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Spring 2011

Issue 4

The annotated table of contents below offers a sneak peek at what's in Issue 4.


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Essays

Problems with Authority

By

In his essay, “What is a Classic?” T.S. Eliot answers his own question. A classic, he says, is an ideal literary work, mature in literary […]


The Human and the Octopus

By

It is a beautiful Sunday evening in May—clear, still, warm—and I am throwing up my own shit. That this is biologically possible, let alone how […]


Let Me Ride

By

What rap needs more than a glossary is a case for its intellectual importance as something neither alien nor off-limits to unhip white people, something whose rewards can be approached and discussed on whatever terms, and in whatever language, best suit us.


Salvation for Civilians

By

This is the new porn debate, circa 2011—one that’s only nominally about keeping sex sacrosanct. When intellectuals and moralists decry its perversity or its vulgarity, they’re actually decrying the greater societal reality that porn is everywhere.


Steroids, Baseball, America

By

Whether steroids are considered an unforgivable sin or a culturally sanctioned misdemeanor akin to speeding, those inclined to question their significance will find themselves led reliably to a higher question: What is the significance of sports, today, in America?


 

Symposium

Soccer and Schizophrenia

By

For the last year and a half, I’ve been living in a flat in central London with no internet or TV, which means I’ve been […]


Healthy Rivalry

By

We not only want to defeat our opponents, we also depend on them and their skill, courage and hostility in order to prove and hone our own skills...


Hail Mary Time?

By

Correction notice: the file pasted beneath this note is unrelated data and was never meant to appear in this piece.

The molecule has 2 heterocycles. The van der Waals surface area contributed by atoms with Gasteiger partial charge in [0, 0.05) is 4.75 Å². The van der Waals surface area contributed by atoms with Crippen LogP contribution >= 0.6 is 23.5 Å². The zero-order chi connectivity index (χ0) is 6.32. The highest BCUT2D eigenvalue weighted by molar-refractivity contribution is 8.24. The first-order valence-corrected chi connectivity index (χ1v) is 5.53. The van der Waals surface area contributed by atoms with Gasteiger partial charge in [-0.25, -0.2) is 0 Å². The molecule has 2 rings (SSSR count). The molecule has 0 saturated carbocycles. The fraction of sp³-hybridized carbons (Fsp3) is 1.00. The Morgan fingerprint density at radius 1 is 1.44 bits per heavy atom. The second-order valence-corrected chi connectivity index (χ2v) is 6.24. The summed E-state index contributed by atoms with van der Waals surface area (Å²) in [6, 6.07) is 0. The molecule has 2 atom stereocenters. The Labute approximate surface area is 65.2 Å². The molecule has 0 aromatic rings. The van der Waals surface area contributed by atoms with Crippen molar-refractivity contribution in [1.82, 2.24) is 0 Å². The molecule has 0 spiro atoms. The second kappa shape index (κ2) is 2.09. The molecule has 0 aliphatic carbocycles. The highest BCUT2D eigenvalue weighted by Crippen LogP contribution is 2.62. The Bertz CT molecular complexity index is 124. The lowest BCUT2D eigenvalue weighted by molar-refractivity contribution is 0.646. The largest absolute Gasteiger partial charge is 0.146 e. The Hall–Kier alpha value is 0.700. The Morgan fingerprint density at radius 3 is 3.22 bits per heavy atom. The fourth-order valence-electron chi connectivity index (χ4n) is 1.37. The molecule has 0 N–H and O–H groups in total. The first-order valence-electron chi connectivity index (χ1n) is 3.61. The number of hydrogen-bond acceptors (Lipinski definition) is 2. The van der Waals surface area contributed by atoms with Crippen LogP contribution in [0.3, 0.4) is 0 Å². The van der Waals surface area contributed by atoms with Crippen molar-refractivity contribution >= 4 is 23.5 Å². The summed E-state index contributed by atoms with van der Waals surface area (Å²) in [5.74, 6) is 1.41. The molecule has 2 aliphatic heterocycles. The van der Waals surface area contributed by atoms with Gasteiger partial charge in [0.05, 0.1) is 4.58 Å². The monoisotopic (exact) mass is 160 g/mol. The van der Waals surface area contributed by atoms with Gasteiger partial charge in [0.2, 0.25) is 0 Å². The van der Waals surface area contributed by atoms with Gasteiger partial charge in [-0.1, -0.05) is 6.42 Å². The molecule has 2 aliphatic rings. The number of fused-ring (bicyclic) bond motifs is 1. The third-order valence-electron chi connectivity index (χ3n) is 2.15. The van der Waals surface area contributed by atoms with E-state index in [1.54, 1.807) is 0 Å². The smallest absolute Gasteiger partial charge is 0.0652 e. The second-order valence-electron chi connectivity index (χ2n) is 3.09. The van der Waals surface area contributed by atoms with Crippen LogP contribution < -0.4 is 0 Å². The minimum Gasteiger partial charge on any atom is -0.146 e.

Perhaps the most fascinating aspect of American sports from a European perspective is that for all their consumerist glitz, the leagues themselves are exemplary not of capitalism but its seeming opposite: socialism.


March Madness

By

What is it about March? The giddiness of spring when nature breaks forth in all its fecundity. Festivals like St. Patrick’s Day, Carnival, Mardi Gras. […]


The Sweatiest of the Liberal Arts

By

Imagine a very different world from the one in which we live. A world in which the high school curriculum at most public schools includes required classes every day in the following subjects: painting, sculpture, music, poetry, dance, team sports ...


 

Reviews

Chicago Heights

By

Like many denizens of Winesburg, Ohio, the fictional town in which the American writer Sherwood Anderson set his eponymous 1919 masterwork, Alice Hindman feels she […]


Sarah Palin’s Alaska

By

In the first episode of Sarah Palin’s Alaska, the former governor goes salmon fishing in Big River Lake. The lake, shot from the heights of […]


Chris Ware’s ANL #20

By

Chris Ware makes comics. He’s been doing this since he was an undergrad at the University of Texas in the late Eighties and then a […]


Chicago’s Political Theater

By

The issues that surfaced obsessively throughout the campaign season—the nature of American identity, democracy, freedom; the specter of persistent economic decline; the corrosive resentment of nebulous elites—were also strikingly present in several productions on Chicago stages during the summer and fall.